Equations for pressure design of straight pipe are provided in para. 304.1. The minimum thickness of the pipe selected, considering manufacturer’s minus tolerance, must be at least equal to rm, defined as

thickness. Therefore, the wall thickness can be directly calculated when the outside diameter is used in the equation.

Equation (4.2) is an empirical approximation of the more accurate and complex Lame equation (ca. 1833). The hoop or circumferential stress is higher toward the inside of the pipe than toward the outside. This stress distribution is illustrated in Fig. 4.1. The Lame equation, provided below, can be used to calculate the stress as a function of location through the wall thickness. Equation (4.2) is the Boardman equation. Although it has no theoretical basis, it provides a good match to the more accurate and complex Lame equation for a wide range of diameter-to-thickness ratios. It becomes increasingly conservative for lower D/t ratios (thicker pipe) if Y is held constant.

The Lame equation for hoop stress on the inside surface of pipe follows. Note that for internal pressure, the stress is higher on the inside than the outside. This is because strain in the longitudinal direction of the pipe must be constant through the thickness, so that any longitudinal strain caused by the compressive radial stress (due to Poisson effects and considering that the radial stress on the inside surface is equal to the surface traction of internal pressure) must be offset by a corresponding increase in hoop tensile stress to cause an offsetting Poisson effect on longitudinal strain. The Lame equation is

Simple rearrangement of the above equation and substitution of SE for ct), leads to Eq. (3a) of the code [Eq. (4.2) here). Further, inside-diameter-based formulas add 0.6 times the thickness to the inside radius of the pipe rather than subtract 0.4 times the thickness from the outside radius. Thus, the inside-diameter-based formula in the pressure vessels codes and Eqs. (3a) and (3b) of ASME B31.3, the Piping Code, are consistent. The additional consideration in Eq. (3b) of ASME B31.3 is the addition of the allowances (internal corrosion increases the inside diameter in the corroded condition). With this additional consideration, Eq. (3b) of ASME B31.3 based on inside diameter provides the same required thickness as Eq. (3a) based on outside diameter.

A comparison of hoop stress calculated using the Lame equation versus the Boardman equation (4.2) is provided in Fig. 4.2. Remarkably, the deviation of the Boardman equation from the Lame equation is less than 1% for Dll ratios greater than 5.1. Thus, the Boardman equation can be directly substituted for the more complex Lame equation.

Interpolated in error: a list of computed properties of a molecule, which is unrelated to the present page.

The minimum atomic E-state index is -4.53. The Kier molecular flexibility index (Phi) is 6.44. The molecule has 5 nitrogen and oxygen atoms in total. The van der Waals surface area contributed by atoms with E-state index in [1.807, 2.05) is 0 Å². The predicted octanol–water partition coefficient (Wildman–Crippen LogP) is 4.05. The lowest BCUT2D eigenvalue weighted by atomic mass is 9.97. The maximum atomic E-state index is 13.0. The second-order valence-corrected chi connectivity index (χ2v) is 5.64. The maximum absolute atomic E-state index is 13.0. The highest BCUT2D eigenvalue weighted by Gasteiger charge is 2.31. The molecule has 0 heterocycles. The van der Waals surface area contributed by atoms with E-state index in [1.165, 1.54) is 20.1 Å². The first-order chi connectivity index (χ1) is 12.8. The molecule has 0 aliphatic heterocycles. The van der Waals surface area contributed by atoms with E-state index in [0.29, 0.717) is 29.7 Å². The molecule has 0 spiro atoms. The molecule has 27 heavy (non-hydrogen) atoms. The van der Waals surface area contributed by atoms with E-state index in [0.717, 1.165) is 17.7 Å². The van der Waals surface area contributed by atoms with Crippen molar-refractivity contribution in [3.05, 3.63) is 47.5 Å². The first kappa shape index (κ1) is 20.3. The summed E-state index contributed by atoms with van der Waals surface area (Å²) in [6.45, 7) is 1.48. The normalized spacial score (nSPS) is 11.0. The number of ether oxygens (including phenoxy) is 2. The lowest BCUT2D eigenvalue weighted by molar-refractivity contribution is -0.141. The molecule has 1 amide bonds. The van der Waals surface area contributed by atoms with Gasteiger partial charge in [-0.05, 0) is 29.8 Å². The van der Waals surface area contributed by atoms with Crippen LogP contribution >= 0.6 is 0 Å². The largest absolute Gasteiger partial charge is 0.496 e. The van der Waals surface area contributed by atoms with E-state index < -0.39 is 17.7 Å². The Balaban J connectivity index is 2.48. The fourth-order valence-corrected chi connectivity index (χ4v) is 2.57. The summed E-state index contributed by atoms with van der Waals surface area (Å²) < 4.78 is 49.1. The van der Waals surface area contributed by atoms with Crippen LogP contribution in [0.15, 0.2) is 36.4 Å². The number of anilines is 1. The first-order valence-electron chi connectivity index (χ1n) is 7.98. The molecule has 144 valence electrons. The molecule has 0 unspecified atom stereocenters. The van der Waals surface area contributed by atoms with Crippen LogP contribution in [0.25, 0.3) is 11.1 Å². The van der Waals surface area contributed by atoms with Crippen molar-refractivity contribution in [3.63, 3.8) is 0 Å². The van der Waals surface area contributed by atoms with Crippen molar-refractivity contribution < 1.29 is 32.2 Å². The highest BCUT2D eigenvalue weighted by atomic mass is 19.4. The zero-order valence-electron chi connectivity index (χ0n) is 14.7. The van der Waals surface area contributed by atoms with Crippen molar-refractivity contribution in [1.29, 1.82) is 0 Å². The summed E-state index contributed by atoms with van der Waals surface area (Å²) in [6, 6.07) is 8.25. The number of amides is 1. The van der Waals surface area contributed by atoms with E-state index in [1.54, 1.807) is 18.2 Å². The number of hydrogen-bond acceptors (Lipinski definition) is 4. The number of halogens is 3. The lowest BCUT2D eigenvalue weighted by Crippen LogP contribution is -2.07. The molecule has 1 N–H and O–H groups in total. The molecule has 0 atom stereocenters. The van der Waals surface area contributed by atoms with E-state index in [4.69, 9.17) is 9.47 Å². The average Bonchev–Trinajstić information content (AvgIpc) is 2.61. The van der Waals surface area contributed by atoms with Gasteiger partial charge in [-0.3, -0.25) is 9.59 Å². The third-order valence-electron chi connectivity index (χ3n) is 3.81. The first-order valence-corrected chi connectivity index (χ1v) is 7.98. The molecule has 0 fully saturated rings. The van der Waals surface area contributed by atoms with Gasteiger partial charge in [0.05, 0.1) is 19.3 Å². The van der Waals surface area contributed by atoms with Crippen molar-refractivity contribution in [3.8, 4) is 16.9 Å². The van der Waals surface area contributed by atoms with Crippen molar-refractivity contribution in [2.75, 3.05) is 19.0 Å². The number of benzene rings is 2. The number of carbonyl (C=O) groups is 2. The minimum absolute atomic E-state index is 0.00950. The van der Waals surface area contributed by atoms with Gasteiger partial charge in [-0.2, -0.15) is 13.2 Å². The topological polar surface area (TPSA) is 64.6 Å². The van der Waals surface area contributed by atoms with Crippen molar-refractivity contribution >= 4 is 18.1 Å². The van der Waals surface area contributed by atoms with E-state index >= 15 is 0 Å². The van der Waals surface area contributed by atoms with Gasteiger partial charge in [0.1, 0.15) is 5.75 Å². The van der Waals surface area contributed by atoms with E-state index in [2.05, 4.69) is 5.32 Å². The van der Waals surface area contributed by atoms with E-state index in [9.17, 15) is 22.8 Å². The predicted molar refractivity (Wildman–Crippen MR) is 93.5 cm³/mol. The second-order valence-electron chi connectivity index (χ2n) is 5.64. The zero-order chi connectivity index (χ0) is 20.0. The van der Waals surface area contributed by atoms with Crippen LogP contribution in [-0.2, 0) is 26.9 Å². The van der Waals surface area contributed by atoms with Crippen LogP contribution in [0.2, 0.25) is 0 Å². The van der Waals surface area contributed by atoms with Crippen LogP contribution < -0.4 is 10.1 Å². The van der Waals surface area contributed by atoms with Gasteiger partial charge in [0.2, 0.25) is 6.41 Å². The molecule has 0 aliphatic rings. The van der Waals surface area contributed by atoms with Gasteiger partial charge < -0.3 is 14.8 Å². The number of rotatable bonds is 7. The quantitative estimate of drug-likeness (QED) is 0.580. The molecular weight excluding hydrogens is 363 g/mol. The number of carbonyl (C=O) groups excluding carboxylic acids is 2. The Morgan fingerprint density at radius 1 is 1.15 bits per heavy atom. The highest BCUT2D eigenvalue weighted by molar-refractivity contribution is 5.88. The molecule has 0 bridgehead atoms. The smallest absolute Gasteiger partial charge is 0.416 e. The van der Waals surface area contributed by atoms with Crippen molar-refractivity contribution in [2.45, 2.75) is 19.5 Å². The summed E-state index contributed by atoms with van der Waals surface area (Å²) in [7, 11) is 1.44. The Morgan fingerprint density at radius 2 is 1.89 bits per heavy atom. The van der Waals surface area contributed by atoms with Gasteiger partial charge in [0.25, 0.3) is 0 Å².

For thicker wall pipe, ASME B31.3 provides the following equation for the calculation of the Y factor in the definition of Y in para. 304.1.1. Use of this equation to calculate Y results in Eq. (4.2), matching the Lame equation for heavy wall pipe as well:

The factor Y depends on temperature. At elevated temperatures, when creep effects become significant, creep leads to a more even distribution of stress across the pipe wall thickness. Thus, the factor Y increases, leading to a decrease in the calculated required wall thickness (for a constant allowable stress).Three additional equations were formerly provided by the Code, but two were removed to be consistent with ASME B31.1 and simplify the Code. They may continue to be used. The first of the removed equations is

This equation is the simple Barlow equation, which is based on the outside diameter and is always conservative. It may be used, because it is always more conservative than the Boardman equation, which is based on a smaller diameter (except when Y = 0). The second removed equation is

This equation is the Lame equation rearranged to calculate thickness. Although it is not specifically included, it could be used, in accord with para. 300(c)3. However, it should not make a significant difference in the calculated wall thickness.

The following optional equation remains in ASME B31.3, Eq. 3b.

Equation (4.9) is the same as (4.2), but with (d + 2c + 21) substituted for D and rearranged to keep thickness on the left side. #Little_PEng